Here, restrictions on the use of roads ordered by Japanese authorities would not give rise to civil authority coverage unless they specifically barred access to the property. Similarly, an ingress/egress provision does not afford coverage if access to the insured premises is still possible.
Policy terms and case law also put important boundaries on the damages that are recoverable and the period of restoration of business operations in business interruption coverages. For instance, in the 2003 New York bankruptcy court ruling in Duane Reade Inc. vs. St. Paul Fire & Marine Insurance Co., the court ruled that the “restoration period” limitation on business interruption coverage ended when a store that was destroyed by the 2001 terrorist attacks “could resume functionally equivalent operations in the location where its (World Trade Center) store once stood.” Cases from earlier disasters illustrate how disputes about legal standards will have as much or greater impact on the extent of covered damage as will investigation and determination of the facts.
In many cases in the current Japan situation, large multinational corporations will have manuscripted or special policies written to address risks inherent in specific business settings.
Endorsements for power interruptions, earthquake coverage and unique wordings may be at issue. Even in these settings, there will be important parameters on the coverage provided that must be reviewed as insurers receive, investigate and process claims arising from the disaster in Japan.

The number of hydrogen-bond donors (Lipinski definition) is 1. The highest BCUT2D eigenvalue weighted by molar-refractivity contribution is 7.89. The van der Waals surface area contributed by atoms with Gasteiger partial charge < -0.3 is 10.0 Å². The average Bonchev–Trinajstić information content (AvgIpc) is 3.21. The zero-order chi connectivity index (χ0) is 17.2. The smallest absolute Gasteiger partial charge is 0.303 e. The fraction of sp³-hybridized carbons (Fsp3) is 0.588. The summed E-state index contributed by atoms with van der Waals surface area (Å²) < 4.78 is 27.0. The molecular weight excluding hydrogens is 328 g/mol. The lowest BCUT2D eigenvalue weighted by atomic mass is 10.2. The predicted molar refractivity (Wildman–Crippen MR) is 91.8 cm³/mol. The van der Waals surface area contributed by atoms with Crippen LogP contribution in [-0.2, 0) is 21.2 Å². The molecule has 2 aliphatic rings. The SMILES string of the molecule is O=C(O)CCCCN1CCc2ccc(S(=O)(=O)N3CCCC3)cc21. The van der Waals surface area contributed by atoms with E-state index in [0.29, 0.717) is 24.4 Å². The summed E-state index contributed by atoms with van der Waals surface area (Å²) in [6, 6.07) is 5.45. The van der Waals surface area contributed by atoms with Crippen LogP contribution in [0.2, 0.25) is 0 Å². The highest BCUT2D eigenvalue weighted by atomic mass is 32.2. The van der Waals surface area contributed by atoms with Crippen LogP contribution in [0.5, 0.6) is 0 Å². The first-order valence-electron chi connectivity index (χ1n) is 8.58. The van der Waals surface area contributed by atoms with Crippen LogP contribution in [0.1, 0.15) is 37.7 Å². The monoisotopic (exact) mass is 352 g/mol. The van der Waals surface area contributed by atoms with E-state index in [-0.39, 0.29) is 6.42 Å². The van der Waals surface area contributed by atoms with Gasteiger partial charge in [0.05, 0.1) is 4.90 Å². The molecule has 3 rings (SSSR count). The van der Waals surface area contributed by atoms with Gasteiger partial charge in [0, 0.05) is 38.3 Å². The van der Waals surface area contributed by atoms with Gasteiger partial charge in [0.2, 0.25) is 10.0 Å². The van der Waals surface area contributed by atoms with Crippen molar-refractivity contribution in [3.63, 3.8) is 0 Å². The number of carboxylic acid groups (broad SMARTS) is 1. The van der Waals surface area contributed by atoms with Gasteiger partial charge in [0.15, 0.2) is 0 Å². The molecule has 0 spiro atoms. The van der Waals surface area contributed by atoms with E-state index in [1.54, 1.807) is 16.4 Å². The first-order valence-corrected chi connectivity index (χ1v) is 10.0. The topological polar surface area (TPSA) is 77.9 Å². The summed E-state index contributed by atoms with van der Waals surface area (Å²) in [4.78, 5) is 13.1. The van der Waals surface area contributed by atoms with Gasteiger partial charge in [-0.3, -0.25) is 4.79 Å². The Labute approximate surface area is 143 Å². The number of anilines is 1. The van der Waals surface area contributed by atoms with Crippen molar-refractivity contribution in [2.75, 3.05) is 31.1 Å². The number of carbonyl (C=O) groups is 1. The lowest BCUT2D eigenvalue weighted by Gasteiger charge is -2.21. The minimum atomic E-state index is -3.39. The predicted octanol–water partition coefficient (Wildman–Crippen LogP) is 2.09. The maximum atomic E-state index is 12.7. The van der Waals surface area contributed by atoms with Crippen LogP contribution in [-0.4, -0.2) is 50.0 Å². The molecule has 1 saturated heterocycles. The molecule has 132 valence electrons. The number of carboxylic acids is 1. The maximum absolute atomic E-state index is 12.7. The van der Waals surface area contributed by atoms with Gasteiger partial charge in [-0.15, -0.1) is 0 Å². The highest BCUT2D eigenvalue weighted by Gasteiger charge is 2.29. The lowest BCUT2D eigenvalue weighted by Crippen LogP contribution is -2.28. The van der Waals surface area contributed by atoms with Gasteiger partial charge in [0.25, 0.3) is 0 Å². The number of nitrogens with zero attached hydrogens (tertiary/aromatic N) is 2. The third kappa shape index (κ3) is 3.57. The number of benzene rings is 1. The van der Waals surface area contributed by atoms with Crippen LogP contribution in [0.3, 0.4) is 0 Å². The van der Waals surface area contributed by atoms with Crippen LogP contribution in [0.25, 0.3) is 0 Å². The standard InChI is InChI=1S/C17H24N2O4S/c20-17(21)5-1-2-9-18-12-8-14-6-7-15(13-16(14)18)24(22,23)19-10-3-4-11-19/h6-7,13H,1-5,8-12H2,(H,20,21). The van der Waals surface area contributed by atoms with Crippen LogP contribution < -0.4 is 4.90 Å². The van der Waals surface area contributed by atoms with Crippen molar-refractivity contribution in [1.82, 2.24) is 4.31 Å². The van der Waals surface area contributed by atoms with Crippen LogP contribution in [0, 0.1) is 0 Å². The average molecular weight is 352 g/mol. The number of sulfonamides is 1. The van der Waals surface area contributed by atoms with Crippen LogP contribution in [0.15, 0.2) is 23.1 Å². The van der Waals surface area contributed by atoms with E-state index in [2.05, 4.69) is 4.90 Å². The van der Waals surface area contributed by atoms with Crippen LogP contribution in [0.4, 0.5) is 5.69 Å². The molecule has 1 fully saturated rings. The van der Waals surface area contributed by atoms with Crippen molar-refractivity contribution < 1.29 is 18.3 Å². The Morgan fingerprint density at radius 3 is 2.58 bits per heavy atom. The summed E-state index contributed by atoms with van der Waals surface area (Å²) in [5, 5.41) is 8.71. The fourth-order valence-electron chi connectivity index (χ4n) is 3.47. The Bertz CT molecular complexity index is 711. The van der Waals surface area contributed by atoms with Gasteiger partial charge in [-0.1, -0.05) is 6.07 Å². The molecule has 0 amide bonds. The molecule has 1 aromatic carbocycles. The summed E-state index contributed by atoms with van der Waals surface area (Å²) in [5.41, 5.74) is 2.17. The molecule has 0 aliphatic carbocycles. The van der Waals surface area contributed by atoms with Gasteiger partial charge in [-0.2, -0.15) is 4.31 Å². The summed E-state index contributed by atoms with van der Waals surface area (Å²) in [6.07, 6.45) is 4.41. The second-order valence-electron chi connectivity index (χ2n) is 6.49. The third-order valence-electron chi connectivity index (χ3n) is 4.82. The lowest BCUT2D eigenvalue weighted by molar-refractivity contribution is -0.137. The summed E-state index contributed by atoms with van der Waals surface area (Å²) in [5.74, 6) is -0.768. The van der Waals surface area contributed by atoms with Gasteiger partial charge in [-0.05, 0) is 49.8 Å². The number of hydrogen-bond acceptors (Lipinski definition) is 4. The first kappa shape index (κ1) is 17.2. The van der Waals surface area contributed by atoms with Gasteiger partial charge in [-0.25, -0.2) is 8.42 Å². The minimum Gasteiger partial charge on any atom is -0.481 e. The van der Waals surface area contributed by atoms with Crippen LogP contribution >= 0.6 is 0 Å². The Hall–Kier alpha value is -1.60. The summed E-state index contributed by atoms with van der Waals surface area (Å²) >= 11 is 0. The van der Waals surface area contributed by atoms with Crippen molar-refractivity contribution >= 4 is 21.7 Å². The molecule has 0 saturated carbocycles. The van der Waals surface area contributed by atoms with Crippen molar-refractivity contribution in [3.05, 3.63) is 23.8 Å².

Insurers will play an important role in the recovery from this crisis and need to investigate, process and pay valid claims from a wide variety of policyholders. Although many business losses will be insured, there also are important limitations on the scope of coverage afforded for business interruption and contingent business interruption losses that are fundamental to the insurance system.
Laura A. Foggan is chair of the insurance appellate group at Wiley Rein L.L.P. in Washington, handling complex insurance claims and counseling insurers on emerging exposures. Ms. Foggan, who has participated in more than 200 insurance coverage appeals nationwide, can be reached at 202-719-3382 or email@example.com.
Jeremiah A. Gallus is a lawyer in Wiley Rein's insurance practice, focusing primarily on representing insurers in complex coverage litigation. He can be reached at 202-719-7112 or firstname.lastname@example.org.